It’s not a friendly or easy film. But who said films need to be friendly or easy? Or that testaments had to be “relatable” or “positive?” Welles’ film is bracing testimony to the potential artistic powers of piss and vinegar.
2. “The Ballad Of Buster Scruggs”
Six stories about death and storytelling, which is a contrivance to stave off death—one that never works. As I said in my review for this site: "There’s a lot of killing in this movie, and many of those who suffer it are depicted lying down, with their eyes open, looking at the sky. In the movie’s final story, ‘The Mortal Remains,’ one of a pair of bounty hunters, played by Jonjo O’Neill, tells his fellow passengers in a stagecoach of how, after his partner (Brendan Gleeson) has “thumped” one of their victims, he enjoys looking into that man’s eyes and watching as he negotiates the border between life and death, trying to find a state to which he can be reconciled. Do any of them ‘make it?’ one of the passengers asks. ‘I don’t know,’ the bounty hunter says cheerfully. ‘I’m only watching.’”
Here, I think, is the thing that ties the movie together, makes it more than a random selection of stories. I was told, recently, in a Q&A with Ethan Coen, Bill Heck, and Tim Blake Nelson, that early in the process of the film it was thought that the Frenchman in the poker game in the title tale and the Frenchman in the stage in the finale, “The Mortal Remains,” would be played by the same actor. Scheduling made that impossible, and that’s a blessing because we get to see not only David Krumholtz AND Saul Rubinek in similar roles. On the other hand, had they been played by the same actor, Coen brothers’ diabolical structure would have been clearer.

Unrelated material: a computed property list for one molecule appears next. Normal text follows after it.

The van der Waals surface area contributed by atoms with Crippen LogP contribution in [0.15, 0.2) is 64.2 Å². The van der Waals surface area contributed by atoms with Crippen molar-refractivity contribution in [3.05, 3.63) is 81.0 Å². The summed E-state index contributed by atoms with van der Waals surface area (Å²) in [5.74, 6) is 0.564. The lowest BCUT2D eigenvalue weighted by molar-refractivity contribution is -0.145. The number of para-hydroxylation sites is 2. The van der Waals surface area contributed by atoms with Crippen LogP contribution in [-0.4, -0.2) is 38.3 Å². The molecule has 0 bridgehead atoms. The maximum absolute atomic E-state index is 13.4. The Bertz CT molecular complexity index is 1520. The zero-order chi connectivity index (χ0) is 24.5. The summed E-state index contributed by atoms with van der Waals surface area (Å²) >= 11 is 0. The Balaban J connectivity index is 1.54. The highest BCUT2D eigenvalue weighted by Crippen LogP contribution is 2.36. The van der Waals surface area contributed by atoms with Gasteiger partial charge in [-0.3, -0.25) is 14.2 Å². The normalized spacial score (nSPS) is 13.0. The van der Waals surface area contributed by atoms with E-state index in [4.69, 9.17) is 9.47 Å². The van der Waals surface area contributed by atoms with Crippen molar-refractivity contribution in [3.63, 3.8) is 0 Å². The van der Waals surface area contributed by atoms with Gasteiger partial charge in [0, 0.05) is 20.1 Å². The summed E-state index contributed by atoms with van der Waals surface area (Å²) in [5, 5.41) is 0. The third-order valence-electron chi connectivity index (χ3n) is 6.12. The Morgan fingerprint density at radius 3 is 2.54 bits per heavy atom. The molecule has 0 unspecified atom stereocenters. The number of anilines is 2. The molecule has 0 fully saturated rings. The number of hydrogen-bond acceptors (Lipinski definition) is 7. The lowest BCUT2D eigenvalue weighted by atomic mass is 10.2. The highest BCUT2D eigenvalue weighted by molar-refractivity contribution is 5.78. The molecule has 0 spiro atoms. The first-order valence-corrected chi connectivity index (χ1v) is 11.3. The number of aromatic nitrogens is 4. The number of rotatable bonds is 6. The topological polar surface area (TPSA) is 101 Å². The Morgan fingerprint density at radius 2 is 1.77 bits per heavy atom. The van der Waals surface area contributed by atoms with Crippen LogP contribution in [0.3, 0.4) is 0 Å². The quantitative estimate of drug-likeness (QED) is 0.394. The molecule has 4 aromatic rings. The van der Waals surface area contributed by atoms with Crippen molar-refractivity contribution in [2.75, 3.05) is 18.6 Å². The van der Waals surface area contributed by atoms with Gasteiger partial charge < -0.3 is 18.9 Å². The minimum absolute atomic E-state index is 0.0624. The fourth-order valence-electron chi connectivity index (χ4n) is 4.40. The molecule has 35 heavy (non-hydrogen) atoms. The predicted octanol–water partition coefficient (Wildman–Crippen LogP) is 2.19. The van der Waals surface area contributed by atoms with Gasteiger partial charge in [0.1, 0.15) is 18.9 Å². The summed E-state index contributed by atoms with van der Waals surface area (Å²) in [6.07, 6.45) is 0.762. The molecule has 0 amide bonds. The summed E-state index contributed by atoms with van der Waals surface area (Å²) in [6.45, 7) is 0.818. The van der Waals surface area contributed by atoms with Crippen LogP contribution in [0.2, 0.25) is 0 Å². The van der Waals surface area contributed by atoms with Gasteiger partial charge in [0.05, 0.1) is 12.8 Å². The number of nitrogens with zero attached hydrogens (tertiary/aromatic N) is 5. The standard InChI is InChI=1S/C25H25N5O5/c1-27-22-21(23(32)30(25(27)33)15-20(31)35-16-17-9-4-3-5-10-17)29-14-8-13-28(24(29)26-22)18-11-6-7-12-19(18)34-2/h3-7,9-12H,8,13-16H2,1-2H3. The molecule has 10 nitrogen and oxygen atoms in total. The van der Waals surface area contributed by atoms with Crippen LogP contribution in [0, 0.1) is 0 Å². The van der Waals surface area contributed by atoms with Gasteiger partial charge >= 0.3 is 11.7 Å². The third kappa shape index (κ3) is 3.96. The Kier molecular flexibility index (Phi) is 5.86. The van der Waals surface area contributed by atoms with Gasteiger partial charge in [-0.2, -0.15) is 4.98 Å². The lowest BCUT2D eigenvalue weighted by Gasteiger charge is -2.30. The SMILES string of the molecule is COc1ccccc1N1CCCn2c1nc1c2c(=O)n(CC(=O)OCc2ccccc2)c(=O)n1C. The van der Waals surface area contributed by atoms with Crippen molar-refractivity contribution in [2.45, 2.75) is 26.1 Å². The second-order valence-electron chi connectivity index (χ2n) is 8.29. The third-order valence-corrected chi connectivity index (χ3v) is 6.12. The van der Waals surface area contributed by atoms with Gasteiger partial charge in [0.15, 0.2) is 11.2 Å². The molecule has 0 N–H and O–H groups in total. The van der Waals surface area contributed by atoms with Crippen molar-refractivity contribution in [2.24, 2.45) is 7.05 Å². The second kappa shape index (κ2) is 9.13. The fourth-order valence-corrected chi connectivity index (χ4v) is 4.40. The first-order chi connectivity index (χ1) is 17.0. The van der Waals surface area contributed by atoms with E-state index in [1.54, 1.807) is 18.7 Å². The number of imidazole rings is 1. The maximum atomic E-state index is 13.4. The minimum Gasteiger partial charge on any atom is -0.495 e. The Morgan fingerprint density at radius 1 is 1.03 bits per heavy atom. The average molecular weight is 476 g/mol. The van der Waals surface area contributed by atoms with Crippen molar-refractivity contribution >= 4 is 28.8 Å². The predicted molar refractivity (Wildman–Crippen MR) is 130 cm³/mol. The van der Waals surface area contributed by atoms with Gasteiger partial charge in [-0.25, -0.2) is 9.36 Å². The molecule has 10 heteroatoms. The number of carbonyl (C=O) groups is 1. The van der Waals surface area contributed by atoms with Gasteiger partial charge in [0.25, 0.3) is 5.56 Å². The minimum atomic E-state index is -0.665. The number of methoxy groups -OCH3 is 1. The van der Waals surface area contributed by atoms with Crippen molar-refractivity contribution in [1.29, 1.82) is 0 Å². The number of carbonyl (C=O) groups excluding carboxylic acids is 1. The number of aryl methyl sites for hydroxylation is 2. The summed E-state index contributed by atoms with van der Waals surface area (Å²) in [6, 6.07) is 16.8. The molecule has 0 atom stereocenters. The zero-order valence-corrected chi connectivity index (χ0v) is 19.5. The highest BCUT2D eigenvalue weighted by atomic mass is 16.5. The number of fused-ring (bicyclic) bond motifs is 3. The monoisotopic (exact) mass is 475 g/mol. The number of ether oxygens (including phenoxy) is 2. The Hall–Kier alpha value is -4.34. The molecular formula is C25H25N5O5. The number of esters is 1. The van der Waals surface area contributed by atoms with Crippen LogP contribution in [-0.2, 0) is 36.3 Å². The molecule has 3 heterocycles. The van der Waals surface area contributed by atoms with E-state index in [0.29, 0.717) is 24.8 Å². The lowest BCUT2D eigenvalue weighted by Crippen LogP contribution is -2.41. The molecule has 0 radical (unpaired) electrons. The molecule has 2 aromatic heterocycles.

There’s a funny irony in that the sole story in which life can be seen as even a little bit fair is witnessed only by an owl and a deer.
Lucrecia Martel’s film, nine years or so in the making, is a dark comedy on the tragedy of colonialism. Adapted from a 1950s modernist novel by Argentine writer Antonio di Benedetto, the movie skews the very notion of the historical epic from its opening moments.
As I wrote in my review for this site: “Don Diego de Zama, stands on a beach, striking, on the sand at low tide, what we can infer he considers a heroic pose. There’s nothing much actually going on; some small craft are at the beach, and nearby, there are native women participating in a casual language class. [Watching them] conversing while naked and covered in mud, he lies in some grass where he believes he can see and not be seen. Before he can get up to whatever he’s thinking of getting up to, he is indeed seen, and chased away by one of the women, who taunts him as a voyeur. The scene ends on a slapstick note.”
The formal riches of the film buttress the droll but also ideologically pertinent content; the painstaking acuity of Martel’s eye and ear produce a cinematic experience that can be—inadequately!—described in words but demands to be seen.